Paraguayan president and former Catholic bishop Fernando Lugo described celibacy as an “imperfect issue” and said the paternity scandal in which he has been involved has not subtracted popular support, rather the contrary.
In a long interview with Argentina’s Clarín, the president said it never crossed his mind to resign and revealed he has had “no news from the Vatican” since he admitted last month fathering a child in 2007, when he abandoned the clergy to dedicate himself to politics.
“Celibacy is a personal option, an option of faith which the Latin Catholic Church brings from far back, the 1500… I believe the only one who is perfect is God and all of human persons’ actions are imperfect, so celibacy is also an imperfect issue of man or a woman”.
When he was asked if the realized to what extent facts about his private life had affected his image, the former bishop said he didn’t believe much “in all that was said or published”.
“Our reports, particularly from the modest, humble people who voted for us, tell us our image remains intact, at least here in Paraguay”, he emphasized although admitting that “the case could have had repercussions in the media”.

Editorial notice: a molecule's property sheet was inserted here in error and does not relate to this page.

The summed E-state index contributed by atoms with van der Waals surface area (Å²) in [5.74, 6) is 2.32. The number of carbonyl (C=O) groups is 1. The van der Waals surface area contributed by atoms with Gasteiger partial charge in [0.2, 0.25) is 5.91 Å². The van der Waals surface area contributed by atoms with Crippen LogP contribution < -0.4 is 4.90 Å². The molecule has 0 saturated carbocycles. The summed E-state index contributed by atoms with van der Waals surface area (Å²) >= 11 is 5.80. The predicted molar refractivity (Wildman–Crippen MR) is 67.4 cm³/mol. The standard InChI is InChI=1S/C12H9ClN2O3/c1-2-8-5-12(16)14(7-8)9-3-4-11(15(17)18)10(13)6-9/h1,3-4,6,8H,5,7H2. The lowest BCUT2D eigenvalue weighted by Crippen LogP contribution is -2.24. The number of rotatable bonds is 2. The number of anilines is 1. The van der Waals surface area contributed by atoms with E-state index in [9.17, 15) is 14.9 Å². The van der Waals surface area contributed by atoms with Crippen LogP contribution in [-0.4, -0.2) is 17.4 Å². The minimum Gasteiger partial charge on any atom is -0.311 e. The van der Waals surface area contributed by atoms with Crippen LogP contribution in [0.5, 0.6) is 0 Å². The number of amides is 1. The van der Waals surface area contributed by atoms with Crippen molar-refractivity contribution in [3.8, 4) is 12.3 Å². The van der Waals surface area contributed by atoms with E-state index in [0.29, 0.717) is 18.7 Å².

Lugo, 58, who has been in office just over a year and faces other paternity demands, said he does not consider a contradiction his personal experience and the national responsible paternity campaign which his administration is strongly sponsoring.
“On the contrary, I see it as something positive and so do the people”, insisted Lugo who recalled that in Paraguay only 30% recognize paternity, “which means 70% goes unrecognized”.
“The fact the president admits a paternity case, having the upper hand in legal aspects and power and influence not to do so, has been seen by many as a act of bravery and courage”, he said.
Further on the president said the responsible paternity campaign “was already having positive effects” and mentioned as an example the fact that in recent days a woman is claiming from another former president (Luis Gonzalez Macchi) admittance of having had a child with her”.
As to his relations with women following the scandal Lugo was assertive “to be honest, it was tough at the beginning, including the media campaign; many women could have had a different image or idea of what I am, but with the same sincerity and openness, we have very good relations. Nothing has changed”.
“I never thought of giving up office, it never crossed my mind. If I have to resign I would have to consult the 834.000 voters who deposited their confidence in me. If a greater number of people do ask for it, then I would consider resigning”, said the Paraguayan president.